Charter School Statistics • The DPI website (2010) states, Wisconsin currently has 206 charter schools in operation. Of those schools, 109 serve students through grade 12. Since the establishment of charter schools in 1993, 95 schools have closed. • The DPI does not have stats on the correlation between students who attend charter schools and go onto post-secondary education. Therefore, we have decided to conduct a survey of local charter schools to identify their tracking measures.
Impact on Career and Technical Education • Increased efforts by Government • Changes to Career and Technical Education Curriculum • Alternate delivery methods available
Charter School’s Impact on CTE • Flexibility of career exploration • Charter schools can be very specific to one career interest, such as health, business or technology or they can be very broad and explore multiple career areas. • No matter what path a charter school takes it has the ability to expose students to more in-depth career discovery, which is a critical piece career and technical education. • Integration of career exploration.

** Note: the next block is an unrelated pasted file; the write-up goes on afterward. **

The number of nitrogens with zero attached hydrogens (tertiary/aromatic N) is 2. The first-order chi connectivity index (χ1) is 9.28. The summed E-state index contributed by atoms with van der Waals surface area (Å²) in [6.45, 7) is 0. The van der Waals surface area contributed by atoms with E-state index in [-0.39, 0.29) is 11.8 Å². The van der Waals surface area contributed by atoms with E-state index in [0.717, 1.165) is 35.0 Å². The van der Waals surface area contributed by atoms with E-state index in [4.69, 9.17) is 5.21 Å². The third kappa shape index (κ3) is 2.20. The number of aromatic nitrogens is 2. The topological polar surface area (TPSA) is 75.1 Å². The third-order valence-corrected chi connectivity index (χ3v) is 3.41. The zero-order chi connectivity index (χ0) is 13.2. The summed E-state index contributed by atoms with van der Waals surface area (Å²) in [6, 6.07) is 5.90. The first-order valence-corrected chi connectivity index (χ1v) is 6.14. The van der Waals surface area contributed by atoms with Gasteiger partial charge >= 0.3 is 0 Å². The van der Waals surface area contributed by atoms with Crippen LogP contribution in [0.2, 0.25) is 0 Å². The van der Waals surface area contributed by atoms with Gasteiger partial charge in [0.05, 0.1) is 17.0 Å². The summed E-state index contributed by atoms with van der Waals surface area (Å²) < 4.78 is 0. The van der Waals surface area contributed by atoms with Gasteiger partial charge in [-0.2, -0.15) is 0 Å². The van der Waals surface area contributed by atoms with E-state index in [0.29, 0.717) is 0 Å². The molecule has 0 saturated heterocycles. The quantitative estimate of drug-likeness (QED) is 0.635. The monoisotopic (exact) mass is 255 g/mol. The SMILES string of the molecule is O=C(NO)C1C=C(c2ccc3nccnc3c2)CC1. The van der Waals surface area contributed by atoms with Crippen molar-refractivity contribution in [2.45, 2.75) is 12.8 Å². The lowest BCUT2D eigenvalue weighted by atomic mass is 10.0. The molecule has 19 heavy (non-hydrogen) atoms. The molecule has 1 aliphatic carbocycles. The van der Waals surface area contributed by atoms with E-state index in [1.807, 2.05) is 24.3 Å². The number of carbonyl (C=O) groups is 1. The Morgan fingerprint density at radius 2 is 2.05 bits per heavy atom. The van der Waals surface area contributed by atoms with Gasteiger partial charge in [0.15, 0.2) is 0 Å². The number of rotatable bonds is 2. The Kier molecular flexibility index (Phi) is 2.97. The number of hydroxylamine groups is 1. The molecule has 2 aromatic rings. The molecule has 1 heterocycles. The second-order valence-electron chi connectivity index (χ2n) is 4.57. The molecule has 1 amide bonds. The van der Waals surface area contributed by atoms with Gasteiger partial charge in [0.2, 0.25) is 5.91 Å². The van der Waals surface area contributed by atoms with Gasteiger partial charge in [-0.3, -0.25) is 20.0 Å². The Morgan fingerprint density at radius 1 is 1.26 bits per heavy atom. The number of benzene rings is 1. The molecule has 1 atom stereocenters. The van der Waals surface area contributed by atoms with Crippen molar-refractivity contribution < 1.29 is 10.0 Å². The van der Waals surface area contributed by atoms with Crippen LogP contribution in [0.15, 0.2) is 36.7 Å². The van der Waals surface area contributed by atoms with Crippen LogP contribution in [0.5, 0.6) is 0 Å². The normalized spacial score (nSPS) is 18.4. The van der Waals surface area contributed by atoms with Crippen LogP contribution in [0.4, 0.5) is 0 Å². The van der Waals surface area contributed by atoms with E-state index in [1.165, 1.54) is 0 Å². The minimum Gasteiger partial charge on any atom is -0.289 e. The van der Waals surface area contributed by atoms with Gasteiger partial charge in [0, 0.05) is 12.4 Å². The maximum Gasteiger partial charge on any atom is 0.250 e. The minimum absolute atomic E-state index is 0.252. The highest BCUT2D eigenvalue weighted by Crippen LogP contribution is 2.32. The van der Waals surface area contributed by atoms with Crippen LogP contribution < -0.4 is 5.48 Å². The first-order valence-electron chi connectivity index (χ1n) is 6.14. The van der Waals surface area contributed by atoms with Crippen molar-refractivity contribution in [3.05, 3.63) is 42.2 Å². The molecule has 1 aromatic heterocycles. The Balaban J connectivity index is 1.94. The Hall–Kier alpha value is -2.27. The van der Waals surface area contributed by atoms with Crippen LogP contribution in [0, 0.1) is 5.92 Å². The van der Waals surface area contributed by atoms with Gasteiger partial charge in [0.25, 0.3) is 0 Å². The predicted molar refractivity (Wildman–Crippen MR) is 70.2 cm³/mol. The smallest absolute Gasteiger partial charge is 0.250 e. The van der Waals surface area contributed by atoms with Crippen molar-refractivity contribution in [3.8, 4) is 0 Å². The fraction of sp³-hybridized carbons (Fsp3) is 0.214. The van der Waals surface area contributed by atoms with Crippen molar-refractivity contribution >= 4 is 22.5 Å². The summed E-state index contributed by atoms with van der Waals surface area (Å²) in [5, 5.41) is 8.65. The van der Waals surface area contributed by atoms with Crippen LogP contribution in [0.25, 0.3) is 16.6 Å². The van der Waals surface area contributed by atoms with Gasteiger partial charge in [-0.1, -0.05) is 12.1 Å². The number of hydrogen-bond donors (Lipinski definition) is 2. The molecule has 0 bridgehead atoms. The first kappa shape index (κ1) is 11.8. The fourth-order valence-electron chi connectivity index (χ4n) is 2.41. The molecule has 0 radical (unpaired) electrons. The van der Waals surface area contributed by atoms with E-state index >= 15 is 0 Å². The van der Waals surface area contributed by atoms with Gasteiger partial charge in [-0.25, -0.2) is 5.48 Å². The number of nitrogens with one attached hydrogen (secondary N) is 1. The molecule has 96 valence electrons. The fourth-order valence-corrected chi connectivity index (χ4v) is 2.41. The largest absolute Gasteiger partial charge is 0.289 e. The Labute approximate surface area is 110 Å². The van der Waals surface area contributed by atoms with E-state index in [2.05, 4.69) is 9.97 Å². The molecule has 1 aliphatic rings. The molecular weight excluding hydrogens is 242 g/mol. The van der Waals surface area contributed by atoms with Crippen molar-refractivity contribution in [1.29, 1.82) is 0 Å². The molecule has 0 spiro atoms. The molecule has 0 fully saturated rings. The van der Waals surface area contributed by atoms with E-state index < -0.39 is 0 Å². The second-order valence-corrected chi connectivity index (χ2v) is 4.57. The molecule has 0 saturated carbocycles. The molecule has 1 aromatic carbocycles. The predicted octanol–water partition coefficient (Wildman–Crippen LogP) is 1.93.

Data Collection and Analysis • How many graduating students go on to post secondary education? • What do you track regarding graduating students? • Do you have statistics that connect the courses they took in High School with their post secondary path? • How is post secondary Career and Technical Education viewed in your school? • How have budget cuts affected your Career and Technical course offerings?